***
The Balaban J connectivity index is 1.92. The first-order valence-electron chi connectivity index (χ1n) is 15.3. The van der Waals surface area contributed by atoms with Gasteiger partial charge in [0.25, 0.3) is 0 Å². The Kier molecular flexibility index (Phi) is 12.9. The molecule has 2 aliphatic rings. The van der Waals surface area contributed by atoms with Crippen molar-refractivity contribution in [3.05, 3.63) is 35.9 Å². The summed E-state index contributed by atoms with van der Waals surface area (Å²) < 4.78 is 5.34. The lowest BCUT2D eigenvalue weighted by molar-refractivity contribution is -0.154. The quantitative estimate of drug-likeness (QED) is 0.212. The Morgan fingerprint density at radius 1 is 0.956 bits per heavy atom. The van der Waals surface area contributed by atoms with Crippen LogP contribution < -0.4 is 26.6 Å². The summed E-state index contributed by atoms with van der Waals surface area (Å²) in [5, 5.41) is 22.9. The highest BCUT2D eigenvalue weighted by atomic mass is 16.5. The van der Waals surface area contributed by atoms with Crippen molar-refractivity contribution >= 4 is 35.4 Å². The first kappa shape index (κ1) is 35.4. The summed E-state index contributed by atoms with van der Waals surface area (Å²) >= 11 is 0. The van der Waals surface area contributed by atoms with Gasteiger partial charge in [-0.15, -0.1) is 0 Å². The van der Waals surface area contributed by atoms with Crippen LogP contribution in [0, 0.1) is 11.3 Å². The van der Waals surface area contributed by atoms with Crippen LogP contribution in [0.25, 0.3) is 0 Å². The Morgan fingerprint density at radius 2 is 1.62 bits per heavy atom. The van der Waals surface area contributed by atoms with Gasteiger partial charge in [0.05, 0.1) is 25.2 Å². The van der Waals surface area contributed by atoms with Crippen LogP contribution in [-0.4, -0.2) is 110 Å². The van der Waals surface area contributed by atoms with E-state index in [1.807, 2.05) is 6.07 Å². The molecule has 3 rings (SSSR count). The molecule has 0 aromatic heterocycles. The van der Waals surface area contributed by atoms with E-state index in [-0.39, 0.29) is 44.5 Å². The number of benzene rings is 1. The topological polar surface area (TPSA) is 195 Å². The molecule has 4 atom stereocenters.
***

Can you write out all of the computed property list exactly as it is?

The Balaban J connectivity index is 1.92. The first-order valence-electron chi connectivity index (χ1n) is 15.3. The van der Waals surface area contributed by atoms with Gasteiger partial charge in [0.25, 0.3) is 0 Å². The Kier molecular flexibility index (Phi) is 12.9. The molecule has 2 aliphatic rings. The van der Waals surface area contributed by atoms with Crippen molar-refractivity contribution in [3.05, 3.63) is 35.9 Å². The summed E-state index contributed by atoms with van der Waals surface area (Å²) < 4.78 is 5.34. The lowest BCUT2D eigenvalue weighted by molar-refractivity contribution is -0.154. The quantitative estimate of drug-likeness (QED) is 0.212. The Morgan fingerprint density at radius 1 is 0.956 bits per heavy atom. The van der Waals surface area contributed by atoms with Crippen LogP contribution < -0.4 is 26.6 Å². The summed E-state index contributed by atoms with van der Waals surface area (Å²) in [5, 5.41) is 22.9. The highest BCUT2D eigenvalue weighted by atomic mass is 16.5. The van der Waals surface area contributed by atoms with Crippen molar-refractivity contribution >= 4 is 35.4 Å². The first kappa shape index (κ1) is 35.4. The summed E-state index contributed by atoms with van der Waals surface area (Å²) >= 11 is 0. The van der Waals surface area contributed by atoms with Gasteiger partial charge in [-0.15, -0.1) is 0 Å². The van der Waals surface area contributed by atoms with Crippen LogP contribution in [0, 0.1) is 11.3 Å². The van der Waals surface area contributed by atoms with Crippen LogP contribution in [0.25, 0.3) is 0 Å². The Morgan fingerprint density at radius 2 is 1.62 bits per heavy atom. The van der Waals surface area contributed by atoms with Gasteiger partial charge in [0.05, 0.1) is 25.2 Å². The van der Waals surface area contributed by atoms with Crippen LogP contribution in [-0.4, -0.2) is 110 Å². The van der Waals surface area contributed by atoms with E-state index in [1.807, 2.05) is 6.07 Å². The molecule has 3 rings (SSSR count). The molecule has 0 aromatic heterocycles. The van der Waals surface area contributed by atoms with E-state index in [-0.39, 0.29) is 44.5 Å². The number of benzene rings is 1. The topological polar surface area (TPSA) is 195 Å². The molecule has 4 atom stereocenters.